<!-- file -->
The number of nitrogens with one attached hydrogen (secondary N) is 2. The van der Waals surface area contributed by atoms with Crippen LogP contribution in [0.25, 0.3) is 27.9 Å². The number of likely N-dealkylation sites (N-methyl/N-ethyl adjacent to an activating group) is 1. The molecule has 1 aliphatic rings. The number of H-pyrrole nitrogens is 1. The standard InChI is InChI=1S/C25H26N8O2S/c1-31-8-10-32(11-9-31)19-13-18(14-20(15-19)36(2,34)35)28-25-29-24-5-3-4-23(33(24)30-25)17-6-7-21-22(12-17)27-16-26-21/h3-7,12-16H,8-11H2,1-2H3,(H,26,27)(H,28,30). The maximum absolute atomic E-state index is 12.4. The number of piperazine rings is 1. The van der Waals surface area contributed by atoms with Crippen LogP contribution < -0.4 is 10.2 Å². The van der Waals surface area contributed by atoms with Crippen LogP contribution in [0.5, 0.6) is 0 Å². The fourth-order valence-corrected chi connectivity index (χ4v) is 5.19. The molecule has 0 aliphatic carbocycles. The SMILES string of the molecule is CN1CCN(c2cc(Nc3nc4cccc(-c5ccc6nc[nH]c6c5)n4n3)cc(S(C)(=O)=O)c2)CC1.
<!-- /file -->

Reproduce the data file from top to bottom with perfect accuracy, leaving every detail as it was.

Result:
The number of nitrogens with one attached hydrogen (secondary N) is 2. The van der Waals surface area contributed by atoms with Crippen LogP contribution in [0.25, 0.3) is 27.9 Å². The number of likely N-dealkylation sites (N-methyl/N-ethyl adjacent to an activating group) is 1. The molecule has 1 aliphatic rings. The number of H-pyrrole nitrogens is 1. The standard InChI is InChI=1S/C25H26N8O2S/c1-31-8-10-32(11-9-31)19-13-18(14-20(15-19)36(2,34)35)28-25-29-24-5-3-4-23(33(24)30-25)17-6-7-21-22(12-17)27-16-26-21/h3-7,12-16H,8-11H2,1-2H3,(H,26,27)(H,28,30). The maximum absolute atomic E-state index is 12.4. The number of piperazine rings is 1. The van der Waals surface area contributed by atoms with Crippen LogP contribution < -0.4 is 10.2 Å². The van der Waals surface area contributed by atoms with Crippen LogP contribution in [0.5, 0.6) is 0 Å². The fourth-order valence-corrected chi connectivity index (χ4v) is 5.19. The molecule has 0 aliphatic carbocycles. The SMILES string of the molecule is CN1CCN(c2cc(Nc3nc4cccc(-c5ccc6nc[nH]c6c5)n4n3)cc(S(C)(=O)=O)c2)CC1.